This story mentions suicide attempts.
The author of this story is known to Mamamia but has chosen to remain anonymous for privacy reasons.
Today is my 21st wedding anniversary. Twenty-one years. I've now spent half my life with him and half my life without him. This feels pivotal to me. Amongst the messages today of "21 years! What an accomplishment!" and "You guys are amazing, what a love story" I'm wondering why we are so hung up on a number?
Imagine if a more acceptable response was "have those been happy years?". That seems like a much wiser thing to celebrate, rather than a number.
I was a baby 20-year-old bride, the kind that you would imagine has come from a strict religious background and is taught that it's perfectly acceptable to get engaged to someone you met seven months previously, at the age of 19. As well as being such a tender age, I was dripping in family trauma. My home life was trauma event after trauma event. A sister who was in and out of jail, hospital, rehab, detox. Cutting, drugs, multiple suicide attempts, threatening to hurt me. And fundamental Christian parents who had no idea where to turn except prayer.
So in the very thick of this, when I bring home a good, solid Christian guy who is on the church band and is living and breathing all things God and church, I can feel the exhale from my parents. It felt like - she’s safe. We did OK with this one.
When I came home again, seven short months later and said we were engaged, my Mum was so happy she squealed with delight and threw the muffin that she was eating up in the air so hard it hit the roof. There was still so much turmoil in our lives, and I subconsciously knew I was their little lighthouse. And I was doing my job really well to bring them the happiness I so desperately wanted for them.
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The night before the wedding I had all my girlfriends over who were staying the night with me at my parents' house (I'm 19 remember) as well as my fiancé and some of his friends. My fiancé spilled some drink on the carpet and he was trying to clean it up. He was rubbing it hard on the carpet and I said to him, blot don't rub. I said it so many times and he would look at me but then ignore me and kept rub, rub, rubbing. I vividly remember at that moment wanting to call the whole wedding off. Now, I understand that the carpet incident is a silly little story. The kind that most people in relationships have hundreds of. But for me it was the tip of an iceberg that I couldn't see at that time. Underneath was the vast, heavy part of the berg. It was the feeling of never being heard. The feeling that my opinions meant nothing. The feeling that I must stay on this religious track forever, regardless of how I feel. The feeling of being third in line to him. God, church and then me. It was a feeling of being invisible. It was a feeling of not being safe.
We got married the next day. And those feelings have never left me. You have a lot of growing and changing, exploring and finding out who you are in your 20s and 30s, especially. Being married in the mix to someone who you never had a friendship base with was really tricky for me. As was my religious script, I married a good Christian guy. He nailed that brief and manipulated and emotionally hurt me into staying on that path, even though I screamed (literally) at him that I wanted off. I would tell him I wanted a divorce. No, was all he said. Just no. Sure, in retrospect I could have tried to find myself a lawyer and get that moving. But I was a baby in so many ways, and most importantly I couldn't be divorced. That's not what my people did. What would my parents think? So instead I shut myself down. I internalised everything to be a problem because of me. I just wasn't right. Any sense of individuality and freedom ebbed out of me even further.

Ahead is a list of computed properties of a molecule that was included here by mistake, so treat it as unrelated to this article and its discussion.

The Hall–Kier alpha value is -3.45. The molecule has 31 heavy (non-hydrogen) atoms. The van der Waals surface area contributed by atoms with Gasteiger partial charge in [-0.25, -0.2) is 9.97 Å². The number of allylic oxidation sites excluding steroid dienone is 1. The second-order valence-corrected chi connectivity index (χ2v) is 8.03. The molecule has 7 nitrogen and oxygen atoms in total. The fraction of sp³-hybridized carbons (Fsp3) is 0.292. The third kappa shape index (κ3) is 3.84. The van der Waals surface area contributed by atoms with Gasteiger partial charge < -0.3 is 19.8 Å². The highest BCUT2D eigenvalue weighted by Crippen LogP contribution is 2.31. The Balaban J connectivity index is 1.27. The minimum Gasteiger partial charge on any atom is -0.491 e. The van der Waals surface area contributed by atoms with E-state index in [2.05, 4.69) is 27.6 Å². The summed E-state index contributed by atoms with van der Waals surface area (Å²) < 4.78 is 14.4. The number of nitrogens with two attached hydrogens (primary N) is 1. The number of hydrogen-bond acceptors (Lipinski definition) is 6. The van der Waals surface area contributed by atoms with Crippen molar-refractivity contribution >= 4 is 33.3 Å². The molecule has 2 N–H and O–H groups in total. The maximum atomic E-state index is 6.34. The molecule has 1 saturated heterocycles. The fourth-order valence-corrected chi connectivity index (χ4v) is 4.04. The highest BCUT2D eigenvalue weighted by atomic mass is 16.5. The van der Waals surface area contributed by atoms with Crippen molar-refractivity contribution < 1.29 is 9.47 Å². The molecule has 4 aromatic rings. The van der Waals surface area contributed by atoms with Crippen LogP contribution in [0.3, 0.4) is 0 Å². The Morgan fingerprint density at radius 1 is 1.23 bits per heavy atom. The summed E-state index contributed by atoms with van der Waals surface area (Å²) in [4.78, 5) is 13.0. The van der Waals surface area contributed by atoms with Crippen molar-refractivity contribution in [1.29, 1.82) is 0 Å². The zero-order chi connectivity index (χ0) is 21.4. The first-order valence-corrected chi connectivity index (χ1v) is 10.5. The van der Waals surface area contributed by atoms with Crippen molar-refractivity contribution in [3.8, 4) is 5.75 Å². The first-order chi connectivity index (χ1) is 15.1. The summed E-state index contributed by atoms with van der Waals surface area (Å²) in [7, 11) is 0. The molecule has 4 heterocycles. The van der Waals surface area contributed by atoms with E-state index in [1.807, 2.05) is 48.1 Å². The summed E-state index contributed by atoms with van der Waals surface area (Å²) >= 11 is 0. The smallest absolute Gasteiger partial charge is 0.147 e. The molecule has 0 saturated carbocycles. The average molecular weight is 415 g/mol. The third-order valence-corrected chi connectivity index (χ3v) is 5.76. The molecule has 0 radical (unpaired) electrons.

Also there is this - I have married a great guy in so many ways. He’s a hard worker, I know he loves me immensely, he’s a great dad, he’s stable. So many wonderful qualities. However, as wonderful as those things are, after really allowing myself to examine my feelings and my life, they don't stand up to the most important and fundamental feelings.
I feel trapped.
I feel unsafe.
What I know is that if my daughter grew up and talked to me about a marriage or relationship that she knew wasn't working for her but she felt she needed to stay for her kids, her parents, her community, I would tell her that she has one wild and precious life and she needs to live it for her. To have the freedom to choose whatever she wants to. Sure, there will be consequences to those decisions, but if at her core she knows she's not being true to herself, I would want her to be brave and think of herself first in that instance. And I would hold her hand tight through it all.
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I can feel a shift in me. I can feel myself asking those questions - because no one else is going to. How have the last 21 years been for me? What do I want for the next 21 years of my life? After knowing what I have allowed myself to examine now, can I live with myself if I don't choose my own happiness first?
I think I know the path I am on already with this.
It already feels hard.
It already feels like the most freedom I have ever had.
I would want that for my daughter, with all of my heart. So I have to hold my own hand really tight through this next part, and I’m the best person for that job.
If you think you may be experiencing depression or another mental health problem, please contact your general practitioner. If you're based in Australia, 24-hour support is available through Lifeline on 13 11 14 or beyondblue on 1300 22 4636.
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